Countless employers across the country are desperate for some relief in the labor market.
This article was first published on August 24, 2023, by HR Daily Advisor, a sibling publication to HealthLeaders.
The U.S. economy, and the labor market in particular, has vexed experts and observers for months now. Despite doomsayers predicting imminent recessions and others pointing to widespread tech layoffs as a harbinger of a more general end to the Great Resignation (and despite months of aggressive central bank interest rate hikes), recent data illustrates just how strong and stubborn certain labor market conditions still are.
The Yin/Yang of Workforce Data
While the U.S. economy added the fewest jobs in 2.5 years in June, data indicates a labor market that’s still pretty tight—a market that will likely result in more interest rate hikes from the Federal Reserve, says Lucia Mutikani in an article for Reuters.
“The Labor Department’s closely watched employment report on Friday also showed 110,000 fewer jobs were created in April and May, indicating that higher borrowing costs were starting to dampen businesses’ appetite to continue boosting headcount,” Mutikani writes. There was also an increase in part-time workers, likely due to an economic situation that’s driving jobseekers to consider new options.
Still, the pace of job growth remains strong when compared with historical data and is “showing an acceleration in services sector activity in suggesting that the economy was nowhere near a long-forecasted recession,” according to Mutikani.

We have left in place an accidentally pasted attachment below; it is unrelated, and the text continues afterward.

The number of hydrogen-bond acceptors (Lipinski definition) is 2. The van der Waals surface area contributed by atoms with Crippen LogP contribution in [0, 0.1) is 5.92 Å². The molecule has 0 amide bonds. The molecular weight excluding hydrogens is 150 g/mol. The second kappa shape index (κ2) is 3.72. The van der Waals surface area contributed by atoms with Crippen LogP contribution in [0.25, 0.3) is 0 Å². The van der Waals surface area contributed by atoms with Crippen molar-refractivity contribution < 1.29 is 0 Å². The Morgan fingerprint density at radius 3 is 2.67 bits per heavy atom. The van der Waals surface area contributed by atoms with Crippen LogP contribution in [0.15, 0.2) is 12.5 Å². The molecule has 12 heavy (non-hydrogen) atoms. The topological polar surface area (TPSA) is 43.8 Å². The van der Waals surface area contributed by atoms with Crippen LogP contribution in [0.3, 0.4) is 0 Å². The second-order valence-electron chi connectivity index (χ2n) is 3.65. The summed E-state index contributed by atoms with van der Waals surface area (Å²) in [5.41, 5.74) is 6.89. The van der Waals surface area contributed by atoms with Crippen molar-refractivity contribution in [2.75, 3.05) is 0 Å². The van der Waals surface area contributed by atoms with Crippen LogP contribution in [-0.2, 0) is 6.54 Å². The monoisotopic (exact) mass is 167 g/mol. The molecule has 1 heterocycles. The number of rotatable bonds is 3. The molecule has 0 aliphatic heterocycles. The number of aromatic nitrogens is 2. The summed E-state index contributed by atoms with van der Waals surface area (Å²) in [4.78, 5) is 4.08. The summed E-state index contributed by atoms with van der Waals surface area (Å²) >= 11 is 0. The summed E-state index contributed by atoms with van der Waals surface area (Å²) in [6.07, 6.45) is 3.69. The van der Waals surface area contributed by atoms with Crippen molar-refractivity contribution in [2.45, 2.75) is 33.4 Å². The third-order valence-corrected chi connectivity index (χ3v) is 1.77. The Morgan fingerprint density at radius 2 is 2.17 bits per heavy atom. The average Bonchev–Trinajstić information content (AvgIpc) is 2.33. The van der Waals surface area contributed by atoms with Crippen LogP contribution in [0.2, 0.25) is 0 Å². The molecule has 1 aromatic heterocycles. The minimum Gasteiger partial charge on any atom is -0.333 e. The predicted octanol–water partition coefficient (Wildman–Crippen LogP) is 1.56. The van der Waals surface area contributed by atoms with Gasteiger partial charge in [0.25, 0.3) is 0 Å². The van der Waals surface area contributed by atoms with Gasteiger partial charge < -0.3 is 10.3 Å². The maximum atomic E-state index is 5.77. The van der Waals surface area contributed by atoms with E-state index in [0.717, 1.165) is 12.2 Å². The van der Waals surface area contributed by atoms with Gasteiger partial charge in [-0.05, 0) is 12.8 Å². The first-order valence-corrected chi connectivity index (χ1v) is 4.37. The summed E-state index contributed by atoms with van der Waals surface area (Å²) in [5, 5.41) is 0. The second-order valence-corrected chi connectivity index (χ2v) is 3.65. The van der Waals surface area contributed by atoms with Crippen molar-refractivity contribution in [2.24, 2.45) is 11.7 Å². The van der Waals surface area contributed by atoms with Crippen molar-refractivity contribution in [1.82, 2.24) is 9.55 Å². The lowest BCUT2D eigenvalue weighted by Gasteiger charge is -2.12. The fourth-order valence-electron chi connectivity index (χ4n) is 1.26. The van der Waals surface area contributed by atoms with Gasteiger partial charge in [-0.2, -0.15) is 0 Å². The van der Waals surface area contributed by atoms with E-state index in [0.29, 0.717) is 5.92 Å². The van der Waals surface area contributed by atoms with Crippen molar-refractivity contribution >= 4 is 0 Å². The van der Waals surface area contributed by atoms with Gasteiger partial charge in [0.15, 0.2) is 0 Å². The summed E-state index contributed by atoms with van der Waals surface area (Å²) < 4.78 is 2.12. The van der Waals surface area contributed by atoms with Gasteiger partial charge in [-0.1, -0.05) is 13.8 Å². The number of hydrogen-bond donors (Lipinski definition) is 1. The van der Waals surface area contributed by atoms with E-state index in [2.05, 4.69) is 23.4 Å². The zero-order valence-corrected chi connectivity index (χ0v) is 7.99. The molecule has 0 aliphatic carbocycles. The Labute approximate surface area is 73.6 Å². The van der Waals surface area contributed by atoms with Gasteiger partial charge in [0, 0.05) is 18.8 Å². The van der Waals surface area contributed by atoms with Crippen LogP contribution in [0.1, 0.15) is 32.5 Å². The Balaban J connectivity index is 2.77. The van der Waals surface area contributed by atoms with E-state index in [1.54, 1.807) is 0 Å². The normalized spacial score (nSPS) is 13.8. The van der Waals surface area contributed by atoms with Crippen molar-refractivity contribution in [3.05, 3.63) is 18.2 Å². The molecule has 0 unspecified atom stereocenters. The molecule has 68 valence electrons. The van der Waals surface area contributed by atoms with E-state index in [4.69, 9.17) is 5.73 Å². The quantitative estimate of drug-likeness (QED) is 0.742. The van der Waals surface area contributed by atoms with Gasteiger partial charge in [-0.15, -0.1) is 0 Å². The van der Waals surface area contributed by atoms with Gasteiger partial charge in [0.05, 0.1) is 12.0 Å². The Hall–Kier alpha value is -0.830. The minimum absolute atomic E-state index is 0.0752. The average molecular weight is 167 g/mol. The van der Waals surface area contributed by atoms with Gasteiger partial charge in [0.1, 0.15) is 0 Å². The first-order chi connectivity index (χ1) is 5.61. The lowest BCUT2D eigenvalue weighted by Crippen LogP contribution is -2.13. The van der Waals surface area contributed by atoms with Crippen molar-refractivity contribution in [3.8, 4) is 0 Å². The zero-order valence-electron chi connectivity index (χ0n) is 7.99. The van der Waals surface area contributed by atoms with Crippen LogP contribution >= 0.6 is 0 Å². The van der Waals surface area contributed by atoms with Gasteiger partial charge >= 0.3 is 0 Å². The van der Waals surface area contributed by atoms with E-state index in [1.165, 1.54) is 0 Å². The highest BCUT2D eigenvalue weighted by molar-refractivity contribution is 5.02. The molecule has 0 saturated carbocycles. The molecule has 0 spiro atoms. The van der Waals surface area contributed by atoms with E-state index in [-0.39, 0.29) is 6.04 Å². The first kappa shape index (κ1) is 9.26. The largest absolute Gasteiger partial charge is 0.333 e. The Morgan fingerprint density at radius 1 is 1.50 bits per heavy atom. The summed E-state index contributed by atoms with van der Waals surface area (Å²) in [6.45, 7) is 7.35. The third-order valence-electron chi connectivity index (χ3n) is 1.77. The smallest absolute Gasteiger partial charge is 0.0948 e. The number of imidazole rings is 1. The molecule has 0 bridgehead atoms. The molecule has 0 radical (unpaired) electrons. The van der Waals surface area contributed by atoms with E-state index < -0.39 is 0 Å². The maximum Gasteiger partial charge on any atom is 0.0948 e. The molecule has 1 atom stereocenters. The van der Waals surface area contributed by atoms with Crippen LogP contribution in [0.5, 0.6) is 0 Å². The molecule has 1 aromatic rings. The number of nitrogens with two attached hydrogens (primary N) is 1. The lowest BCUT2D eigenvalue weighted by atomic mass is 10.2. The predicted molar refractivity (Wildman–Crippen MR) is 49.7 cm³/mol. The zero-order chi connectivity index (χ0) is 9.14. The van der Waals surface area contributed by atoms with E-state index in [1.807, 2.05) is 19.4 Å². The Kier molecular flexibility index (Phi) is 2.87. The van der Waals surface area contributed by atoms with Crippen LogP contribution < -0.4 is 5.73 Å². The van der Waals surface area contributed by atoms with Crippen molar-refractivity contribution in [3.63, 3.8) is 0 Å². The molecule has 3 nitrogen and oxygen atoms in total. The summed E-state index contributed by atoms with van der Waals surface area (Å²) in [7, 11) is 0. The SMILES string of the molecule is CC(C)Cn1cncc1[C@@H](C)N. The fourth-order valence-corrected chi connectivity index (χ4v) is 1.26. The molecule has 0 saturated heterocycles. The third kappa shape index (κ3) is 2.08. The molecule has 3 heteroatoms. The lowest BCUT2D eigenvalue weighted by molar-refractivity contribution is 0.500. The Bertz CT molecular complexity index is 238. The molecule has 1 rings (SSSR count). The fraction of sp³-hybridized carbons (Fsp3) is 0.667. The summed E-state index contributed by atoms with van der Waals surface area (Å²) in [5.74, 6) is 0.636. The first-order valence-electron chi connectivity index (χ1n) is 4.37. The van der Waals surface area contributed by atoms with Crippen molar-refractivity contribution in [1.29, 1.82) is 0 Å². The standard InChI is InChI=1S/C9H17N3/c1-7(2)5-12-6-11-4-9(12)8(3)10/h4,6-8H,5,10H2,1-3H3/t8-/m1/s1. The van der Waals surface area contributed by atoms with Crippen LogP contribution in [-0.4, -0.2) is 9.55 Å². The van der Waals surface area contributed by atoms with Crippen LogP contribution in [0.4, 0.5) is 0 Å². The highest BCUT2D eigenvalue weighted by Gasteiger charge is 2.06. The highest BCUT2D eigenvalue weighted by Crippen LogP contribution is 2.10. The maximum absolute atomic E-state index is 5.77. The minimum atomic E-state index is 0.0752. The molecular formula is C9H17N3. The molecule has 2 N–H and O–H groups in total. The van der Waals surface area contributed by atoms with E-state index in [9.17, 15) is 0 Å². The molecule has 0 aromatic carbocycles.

A Mixed Bag
This news is a mixed bag for employers. A strong economy is generally good for business. At the same time, countless employers across the country are desperate for some relief in the labor market, which has been incredibly tight in the wake of the COVID-19 pandemic.
Nevertheless, the Department of Labor’s data does suggest that some sectors of the economy are seeing a greater supply of available labor than previously, and big tech layoffs are certainly an important component of that.
Staff-hungry employers should consider working greater flexibility into their hiring and recruitment policies to help take advantage of the slight increase in the availability of part-time workers and victims of recent tech layoffs.
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